Figures released by the Customs Organization show that last year Iran exported gasoline at an average price of 38 cents per liter, lower than even crude oil.

Speaking to Shargh newspaper, Spokesman of the Customs Organization Ruhollah Latifi said Iran's daily gasoline exports averaged 5.3 million liters in the previous Iranian calendar year. Annual revenues from selling gasoline amounted to $732.6 million, around 38 cents per liter, he said, referring to the Iranian calendar year which ended on March 20.

In 2021, according to OPEC figures, crude oil sold for around $78 per barrel which puts the price of one liter of crude at around 49 cents, higher than the price of gasoline, Shargh's Maryam Shokrani wrote.

Latifi told Shargh that nearly half of all gasoline exports -- at around 39 cents and a total of $244.6 million -- were made in the last month of the year (February 20 to March 20). These figures show that despite the spike in international prices of crude oil and gasoline in March, Iran's gasoline sold at the same rate as before.

Mostafa Nakhaei, spokesman of the parliament's energy committee also told Shargh that the parliament had received reports that in the one-year period from March 21, 2020, gasoline had sometimes been exported at prices as low as 5,000 rials, one-third of its subsidized domestic price – an incredible two US cents per liter or around 10 cents a gallon. ($1=280,000 rials)

Why so cheap?

Bulk gasoline prices in the Persian Gulf region were above 80 cents a liter in this period.

Unlike crude oil, gasoline exports are not sanctioned by the United States, and it is not clear why Iran sold the refined product so much cheaper than international prices.

One explanation can be the desperate need for cash dollars as international banking transfers are out of question amid American banking sanctions. It could also be due to shadowy middlemen and networks handling most of Iran’s fuel exports who take substantial cuts and reduce government revenues. Some of these middlemen are people well connected with top officials, as previous scandals from early 2010s revealed.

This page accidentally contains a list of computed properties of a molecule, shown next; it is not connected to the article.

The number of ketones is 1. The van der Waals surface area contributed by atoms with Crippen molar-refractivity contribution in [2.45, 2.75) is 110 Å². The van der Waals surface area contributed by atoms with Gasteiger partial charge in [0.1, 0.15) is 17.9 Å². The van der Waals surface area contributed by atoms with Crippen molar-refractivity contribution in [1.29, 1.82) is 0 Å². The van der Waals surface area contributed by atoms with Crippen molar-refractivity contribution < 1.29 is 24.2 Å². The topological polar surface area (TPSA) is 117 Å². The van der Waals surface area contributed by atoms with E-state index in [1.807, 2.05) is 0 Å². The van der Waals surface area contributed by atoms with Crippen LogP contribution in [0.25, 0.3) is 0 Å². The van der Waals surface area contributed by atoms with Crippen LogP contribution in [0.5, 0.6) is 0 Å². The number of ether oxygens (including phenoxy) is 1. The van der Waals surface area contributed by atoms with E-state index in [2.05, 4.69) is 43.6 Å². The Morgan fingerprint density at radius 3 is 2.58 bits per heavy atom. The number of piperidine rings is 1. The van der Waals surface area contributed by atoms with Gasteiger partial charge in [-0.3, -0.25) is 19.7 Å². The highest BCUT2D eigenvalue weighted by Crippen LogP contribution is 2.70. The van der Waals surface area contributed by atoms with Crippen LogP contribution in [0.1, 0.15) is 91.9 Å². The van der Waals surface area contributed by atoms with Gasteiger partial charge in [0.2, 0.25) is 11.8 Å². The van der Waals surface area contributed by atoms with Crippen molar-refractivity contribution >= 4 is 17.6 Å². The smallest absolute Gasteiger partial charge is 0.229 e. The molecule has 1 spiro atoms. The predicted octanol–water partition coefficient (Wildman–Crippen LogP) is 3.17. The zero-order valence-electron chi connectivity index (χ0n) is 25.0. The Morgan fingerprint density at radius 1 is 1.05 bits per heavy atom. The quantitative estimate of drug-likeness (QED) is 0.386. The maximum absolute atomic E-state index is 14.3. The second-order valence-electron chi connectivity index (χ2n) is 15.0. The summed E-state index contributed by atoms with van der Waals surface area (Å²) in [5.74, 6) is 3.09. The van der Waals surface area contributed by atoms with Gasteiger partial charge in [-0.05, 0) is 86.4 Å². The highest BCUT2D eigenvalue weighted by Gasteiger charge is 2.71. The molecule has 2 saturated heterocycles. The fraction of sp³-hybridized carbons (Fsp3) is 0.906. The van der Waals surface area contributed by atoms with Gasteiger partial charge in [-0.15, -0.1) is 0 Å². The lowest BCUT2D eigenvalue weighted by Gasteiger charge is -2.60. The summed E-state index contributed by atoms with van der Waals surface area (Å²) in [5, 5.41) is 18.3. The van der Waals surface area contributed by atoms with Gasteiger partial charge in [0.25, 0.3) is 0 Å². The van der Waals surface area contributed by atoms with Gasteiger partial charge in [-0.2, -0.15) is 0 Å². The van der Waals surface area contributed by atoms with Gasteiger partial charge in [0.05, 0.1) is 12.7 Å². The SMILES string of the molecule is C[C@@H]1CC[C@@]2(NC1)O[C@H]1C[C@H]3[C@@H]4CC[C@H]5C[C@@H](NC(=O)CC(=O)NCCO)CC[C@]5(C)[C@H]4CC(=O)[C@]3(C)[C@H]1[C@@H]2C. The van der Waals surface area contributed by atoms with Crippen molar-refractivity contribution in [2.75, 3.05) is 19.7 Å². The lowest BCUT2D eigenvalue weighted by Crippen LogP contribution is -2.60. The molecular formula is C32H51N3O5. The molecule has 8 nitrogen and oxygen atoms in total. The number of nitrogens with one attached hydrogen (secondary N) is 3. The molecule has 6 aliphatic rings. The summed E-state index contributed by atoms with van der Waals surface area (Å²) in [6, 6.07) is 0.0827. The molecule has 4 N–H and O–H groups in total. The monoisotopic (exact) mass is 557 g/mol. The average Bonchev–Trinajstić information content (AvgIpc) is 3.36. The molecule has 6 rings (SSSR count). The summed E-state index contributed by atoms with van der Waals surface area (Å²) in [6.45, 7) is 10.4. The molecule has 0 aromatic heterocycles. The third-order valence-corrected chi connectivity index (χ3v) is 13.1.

As the news emerged on Wednesday some Iranians began commenting on social media that in 2019 the government suppressed protests to a hike in fuel prices by killing hundreds of people while it is ready to export gasoline at two cents a liter.

Nakhaei said that some lawmakers have demanded a probe into the export of gasoline at such low prices and the loss the oil and refinery industries have incurred because of that. "Apparently the government only endeavored to raise the gasoline export figures at any cost," he said.

More oil exports with no visible impact

Officials of the government of President Ebrahim Raisi have repeatedly boasted that they have succeeded in raising oil exports by as much as 40 percent despite sanctions imposed by the US in 2018 when Donald Trump pulled the US out of the 2015 nuclear deal with Iran. They also claim that they are now even fully repatriating the revenues from oil sales.

Many Iranians ask why they can see no change in economic indices despite increased oil exports and repatriation of revenues as the government claims, especially with very high fuel prices since the invasion of Ukraine.

An informed source in oil ministry on Tuesday told the government mouthpiece, Iran newspaper, that the reason for not being able to experience any prompt effect of the money coming into government coffers from oil sales was that it takes 90 days to receive the payments from buyers.

But the government claim about higher oil exports goes back to all of 2021, not just the last three months.

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